First- turn off your phone and no chatting as you will need to be more observant than your dog. Start in an area you don’t normally walk in as that could be a trigger for bad behavior. Have some exceptional treats with you but don’t use them yet. Keep your dog close to you, not out in front as fearful dogs become even more nervous away from you and try to keep a loose leash if possible.

When you first see a dog coming, move out of the way a good distance, stop, and ask for a “sit” if that is possible. Hold your treat close to the dogs’ nose and move it around to attract their attention. Speak in a slow, quiet, voice. You will have to eventually give your dog the treat or they will decide you aren’t going to produce, and that the approaching dog is more interesting. The idea is to keep attention away from the “threatening” dog until it is safely past and if your dog behaved well, give them some “happy talk” and another treat. Keep repeating this exercise until your dog starts to stay relaxed at the sight of another dog. Some dogs “get it” in 30 minutes, but others can take many sessions. Eventually, you will be able to keep walking and only use a quiet reassuring voice until you are in the clear and then produce a great treat and praise.

Training with treats - the hows and whens

Even something as simple as a dog treat can get pretty complicated. How many? How often? What kind? When to give one and when not to? 

Just keep it simple. Give a dog a treat immediately (within 1-2 seconds) after he or she does something you would like them to do. Therefore, you must have the treat handy and be watching for the behavior you want your dog to repeat. Take “sit” for example. Hold the treat close and just above your dog’s nose. Move it slowly upward and toward him and if he follows your hand and sits…give him the treat and say only one word, quietly – “Sit”. Do not say “Can you sit?” Just keep it simple. The treat should be presented right in front of your dog’s mouth, using your fingertips or in your palm if he is not gentle. Repeat the process until it becomes one motion. After some practice, you will no longer even need the treat. Just a hand motion and the word “sit” will be all you need. This example applies to almost all the commands you will be using at the beginning stages of training.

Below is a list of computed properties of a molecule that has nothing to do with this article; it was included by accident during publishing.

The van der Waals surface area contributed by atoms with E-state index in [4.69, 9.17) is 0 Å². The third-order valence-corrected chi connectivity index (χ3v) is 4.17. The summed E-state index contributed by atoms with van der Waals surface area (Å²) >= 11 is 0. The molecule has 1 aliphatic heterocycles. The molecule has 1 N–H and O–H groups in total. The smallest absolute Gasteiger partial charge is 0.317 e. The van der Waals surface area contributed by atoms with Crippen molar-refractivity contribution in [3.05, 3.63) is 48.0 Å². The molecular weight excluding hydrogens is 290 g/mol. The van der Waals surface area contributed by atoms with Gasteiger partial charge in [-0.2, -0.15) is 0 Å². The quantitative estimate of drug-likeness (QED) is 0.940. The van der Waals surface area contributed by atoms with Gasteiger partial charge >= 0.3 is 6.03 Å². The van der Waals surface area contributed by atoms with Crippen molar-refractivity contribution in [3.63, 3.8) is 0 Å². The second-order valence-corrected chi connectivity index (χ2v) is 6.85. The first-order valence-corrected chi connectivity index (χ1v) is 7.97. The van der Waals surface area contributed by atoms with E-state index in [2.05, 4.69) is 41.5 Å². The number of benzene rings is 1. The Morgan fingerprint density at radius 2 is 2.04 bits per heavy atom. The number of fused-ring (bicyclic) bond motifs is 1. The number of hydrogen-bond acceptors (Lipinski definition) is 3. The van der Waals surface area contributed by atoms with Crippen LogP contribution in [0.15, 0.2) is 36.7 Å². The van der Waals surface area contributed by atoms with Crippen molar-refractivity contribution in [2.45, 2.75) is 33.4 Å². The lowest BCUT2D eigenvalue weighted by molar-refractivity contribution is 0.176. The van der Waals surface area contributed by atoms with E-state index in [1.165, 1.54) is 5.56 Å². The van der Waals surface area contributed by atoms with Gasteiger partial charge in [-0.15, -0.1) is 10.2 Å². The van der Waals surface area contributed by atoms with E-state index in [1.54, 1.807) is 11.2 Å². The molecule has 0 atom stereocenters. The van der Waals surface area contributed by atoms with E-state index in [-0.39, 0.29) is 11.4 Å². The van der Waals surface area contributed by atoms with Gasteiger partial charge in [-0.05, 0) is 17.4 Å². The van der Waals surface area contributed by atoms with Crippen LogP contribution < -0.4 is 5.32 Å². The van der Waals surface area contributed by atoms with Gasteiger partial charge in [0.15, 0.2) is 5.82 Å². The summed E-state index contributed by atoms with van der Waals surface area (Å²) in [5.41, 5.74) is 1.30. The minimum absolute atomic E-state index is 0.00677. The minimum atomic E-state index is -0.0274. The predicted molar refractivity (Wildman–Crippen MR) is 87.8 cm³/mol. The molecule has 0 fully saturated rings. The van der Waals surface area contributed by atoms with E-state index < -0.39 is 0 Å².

Treats can vary from kibbles to the most delicious things (for dogs) you can find. Keep in mind that feeding your dog table scraps can reduce your training treats’ effectiveness. The best and tastiest treats should be reserved for tough or important skills, like calling your dog back to you.

Some trainers go straight to yanking on a choke chain while others believe in a literal constant shower of treats, even when a dog is just sitting. But neither extreme is necessary. Overuse of treats is a common mistake and too much of any food can become common and maybe fattening. Just like with humans, finding the balance of moderation is important as certainly more than one treat at a time may be in order when you get a great response to your request! But remember to combine treats along with praise and touch – these are often overlooked rewards that are also very effective.

Dog gear tips